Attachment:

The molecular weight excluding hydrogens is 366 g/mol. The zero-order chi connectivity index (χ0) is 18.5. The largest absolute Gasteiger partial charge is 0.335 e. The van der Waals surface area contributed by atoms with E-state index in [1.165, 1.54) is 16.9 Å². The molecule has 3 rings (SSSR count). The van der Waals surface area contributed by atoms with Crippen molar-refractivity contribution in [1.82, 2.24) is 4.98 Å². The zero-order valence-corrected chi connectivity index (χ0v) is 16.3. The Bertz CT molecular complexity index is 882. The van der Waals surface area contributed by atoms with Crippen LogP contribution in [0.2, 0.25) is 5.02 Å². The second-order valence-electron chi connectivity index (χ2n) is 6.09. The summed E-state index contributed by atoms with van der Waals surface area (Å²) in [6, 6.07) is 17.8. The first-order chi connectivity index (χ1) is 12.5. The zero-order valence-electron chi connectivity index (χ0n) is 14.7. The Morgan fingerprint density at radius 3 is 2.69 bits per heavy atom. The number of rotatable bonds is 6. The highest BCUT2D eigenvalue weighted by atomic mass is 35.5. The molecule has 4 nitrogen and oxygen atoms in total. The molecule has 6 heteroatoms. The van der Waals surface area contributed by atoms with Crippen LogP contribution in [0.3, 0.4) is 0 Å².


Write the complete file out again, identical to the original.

The molecular weight excluding hydrogens is 366 g/mol. The zero-order chi connectivity index (χ0) is 18.5. The largest absolute Gasteiger partial charge is 0.335 e. The van der Waals surface area contributed by atoms with E-state index in [1.165, 1.54) is 16.9 Å². The molecule has 3 rings (SSSR count). The van der Waals surface area contributed by atoms with Crippen molar-refractivity contribution in [1.82, 2.24) is 4.98 Å². The zero-order valence-corrected chi connectivity index (χ0v) is 16.3. The Bertz CT molecular complexity index is 882. The van der Waals surface area contributed by atoms with Crippen LogP contribution in [0.2, 0.25) is 5.02 Å². The second-order valence-electron chi connectivity index (χ2n) is 6.09. The summed E-state index contributed by atoms with van der Waals surface area (Å²) in [6, 6.07) is 17.8. The first-order chi connectivity index (χ1) is 12.5. The zero-order valence-electron chi connectivity index (χ0n) is 14.7. The Morgan fingerprint density at radius 3 is 2.69 bits per heavy atom. The number of rotatable bonds is 6. The highest BCUT2D eigenvalue weighted by atomic mass is 35.5. The molecule has 4 nitrogen and oxygen atoms in total. The molecule has 6 heteroatoms. The van der Waals surface area contributed by atoms with Crippen LogP contribution in [0.3, 0.4) is 0 Å².